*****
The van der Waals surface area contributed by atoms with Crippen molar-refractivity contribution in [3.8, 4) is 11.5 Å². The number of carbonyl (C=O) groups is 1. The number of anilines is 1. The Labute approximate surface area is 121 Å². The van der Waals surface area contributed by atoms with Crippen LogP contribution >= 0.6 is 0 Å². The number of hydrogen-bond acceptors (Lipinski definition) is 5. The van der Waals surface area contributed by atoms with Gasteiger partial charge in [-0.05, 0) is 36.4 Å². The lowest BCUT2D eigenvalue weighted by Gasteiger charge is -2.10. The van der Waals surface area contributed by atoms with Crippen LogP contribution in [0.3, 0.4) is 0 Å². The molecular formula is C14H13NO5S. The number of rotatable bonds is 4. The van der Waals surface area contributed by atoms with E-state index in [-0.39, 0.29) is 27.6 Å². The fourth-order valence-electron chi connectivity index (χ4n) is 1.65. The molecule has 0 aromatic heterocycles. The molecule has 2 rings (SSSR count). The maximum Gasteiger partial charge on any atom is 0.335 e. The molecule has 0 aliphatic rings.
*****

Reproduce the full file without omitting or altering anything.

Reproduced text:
The van der Waals surface area contributed by atoms with Crippen molar-refractivity contribution in [3.8, 4) is 11.5 Å². The number of carbonyl (C=O) groups is 1. The number of anilines is 1. The Labute approximate surface area is 121 Å². The van der Waals surface area contributed by atoms with Crippen LogP contribution >= 0.6 is 0 Å². The number of hydrogen-bond acceptors (Lipinski definition) is 5. The van der Waals surface area contributed by atoms with Gasteiger partial charge in [-0.05, 0) is 36.4 Å². The lowest BCUT2D eigenvalue weighted by Gasteiger charge is -2.10. The van der Waals surface area contributed by atoms with Crippen LogP contribution in [0.3, 0.4) is 0 Å². The molecular formula is C14H13NO5S. The number of rotatable bonds is 4. The van der Waals surface area contributed by atoms with E-state index in [-0.39, 0.29) is 27.6 Å². The fourth-order valence-electron chi connectivity index (χ4n) is 1.65. The molecule has 0 aromatic heterocycles. The molecule has 2 rings (SSSR count). The maximum Gasteiger partial charge on any atom is 0.335 e. The molecule has 0 aliphatic rings.